Finally we arrived at the theatre, and saw the star of the show arriving just before us! It was Phill Jupitus. We were going to see an Edinburgh preview of the show Voices In Your Head, this time featuring Mr. Jupitus. Quickly grabbing a drink and catching our breath (we had to walk FAST) we took our seats and ‘the voice’ spoke to us about the show. The premise is that the voice will give the performer a scene, a name and some other small details so that the performer needs to improvise. The voice will continue to talk and ask questions of the performer. The show comes with a safe phrase, which for this show was the phrase, “We’re not gonna take it”, in a singing voice.

The safe phrase was needed as the voice gets deep into the dark side, with scenes in which Jupitus had to decide whether he should live or die, and why, and some disturbing dialogue in which Jupitus is a character in a Glasgow S&M club, his speciality being asphyxiation for the pleasure of his clients. Even the seemingly lighter sketches – where Jupitus was a 6 and a half year old girl from Tennessee called Matilda (occupation – butterfly catcher) descended into heaviness when we discovered Matilda was being taken away from her family because she was showing tendencies of a psychopathic killer, just like her Grandad. Jupitus’/Matilda’s response to the information that his/her Grandad was locked up in a secure unit because he was a psychopathic killer – “He’s a CATERPILLAR?” screeched in a deep South child’s voice, was brilliant and quick.

The show was an hour long, and was constantly changing. Despite the subject matter, it was funny, if you like black humour (I do) and I found myself laughing at bits that were otherwise silent and I never usually laugh out loud at comedy.

Not wanting to go home, we decided to get off at trendy Old Street. We had a drink in a bar called Common, where a woman tried to tell us about the benefits of Patron Tequila. It looked like oil in the glass. “I hate tequila, but this tastes great”, she gushed. Tequila for the sake of tequila, one thought. Onwards….

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I had researched some bars in the area and came across one called Nightjar just around the corner. It was listed as a speakeasy, which is still quite trendy at the moment I think. Hidden dens of drinking and debauchery. Obviously not that hidden, as I found out about it on Time Out. We walked through the unmarked door, the doorman checked if there was space and we were shown to our table downstairs. We were lucky to be seated right in front of the band for the night, a New Orleans ragtime jazz band, called the London Jazz Kings. They were so good! A double bass, a banjo and a trumpet, plus singing. Very good singing.

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The cocktail list was plentiful. We had a marmalade number 2 and a modern cocktail number 2, both from the prohibition era of the menu. My pictures of our drinks:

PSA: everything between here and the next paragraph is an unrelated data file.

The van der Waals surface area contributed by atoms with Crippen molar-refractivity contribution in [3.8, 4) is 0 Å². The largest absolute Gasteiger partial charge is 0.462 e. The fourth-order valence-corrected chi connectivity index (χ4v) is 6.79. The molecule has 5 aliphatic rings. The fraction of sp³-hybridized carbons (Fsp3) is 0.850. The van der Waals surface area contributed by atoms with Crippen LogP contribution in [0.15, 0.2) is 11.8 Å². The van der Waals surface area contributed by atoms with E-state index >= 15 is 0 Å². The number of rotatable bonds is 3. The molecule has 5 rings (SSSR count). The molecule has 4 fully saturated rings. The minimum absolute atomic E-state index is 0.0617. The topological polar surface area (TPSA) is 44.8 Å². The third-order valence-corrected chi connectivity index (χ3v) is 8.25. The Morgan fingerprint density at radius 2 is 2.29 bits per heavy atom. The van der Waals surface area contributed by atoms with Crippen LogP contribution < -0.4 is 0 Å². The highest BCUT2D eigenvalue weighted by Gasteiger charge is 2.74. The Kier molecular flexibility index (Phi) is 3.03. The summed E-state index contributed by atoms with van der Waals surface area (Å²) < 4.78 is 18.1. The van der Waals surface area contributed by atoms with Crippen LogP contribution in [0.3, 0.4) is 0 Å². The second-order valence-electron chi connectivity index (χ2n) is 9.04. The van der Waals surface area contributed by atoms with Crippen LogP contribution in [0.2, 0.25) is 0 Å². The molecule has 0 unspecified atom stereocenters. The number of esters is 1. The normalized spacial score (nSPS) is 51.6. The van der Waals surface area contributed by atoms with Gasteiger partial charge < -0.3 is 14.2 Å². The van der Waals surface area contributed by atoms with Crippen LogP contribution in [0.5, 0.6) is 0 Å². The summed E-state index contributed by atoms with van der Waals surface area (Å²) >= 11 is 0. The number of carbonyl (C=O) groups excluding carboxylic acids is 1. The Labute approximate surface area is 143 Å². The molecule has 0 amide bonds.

ImageLooking a bit different there, hey? Hmm. Our second choices were blood and sand and a naked lady (ooer missus) which had little chocolate eggs in an eggshell floating on top. My pics again… spot the difference.

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 I know we had a good time but I can’t fill you in on too many details due to the nature and volume of alcohol consumed. The waiters wore moustaches and braces (the men) and service was really good, the place was busy as well.

When we had finished, we had to walk home as it was past tube time and I couldn’t be bothered to look for buses. City Road to London Bridge is pretty much just one straight road. It was a quiet and pretty walk, looking at all the lights. Our heads hit the pillows in our hotel room and away we went to dreamland. 

On waking up, the room was still dark but it was definitely daytime so the curtains were really good at keeping light out, plus the double glazing was a good insulator of noise. You could have slept all day if you wanted. We were hungry so went off in search of breakfast. We found a cafe near Tower Bridge where we had coffee and breakfast sandwiches in the sun. 

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ImageWe sat by this fountain, which is called Waterfall by Antony Donaldson. It was lovely to listen to, and to look at. Around the base of the fountain there were little details like a pair of shoes, a pile of books and a camera, all cast in bronze (?). The details suggested they were modern women, not from a different era as I had thought. No clothes around the base of the fountain cast in bronze though. They must have arrived and left naked.

Home time was nearing, to our actual home. Boo. It was actually like being on holiday, especially with the beautiful weather. We packed up and headed back to the car and left for home. That was the weekend over. We had such a great time. It’s not the sort of thing we do very often so it was a nice treat. We felt like we had made the most of our time in London. 

So, back to the floorboards and rolled up carpet…

All pics by me, except the ones that are obviously linked to a website, then they aren’t mine.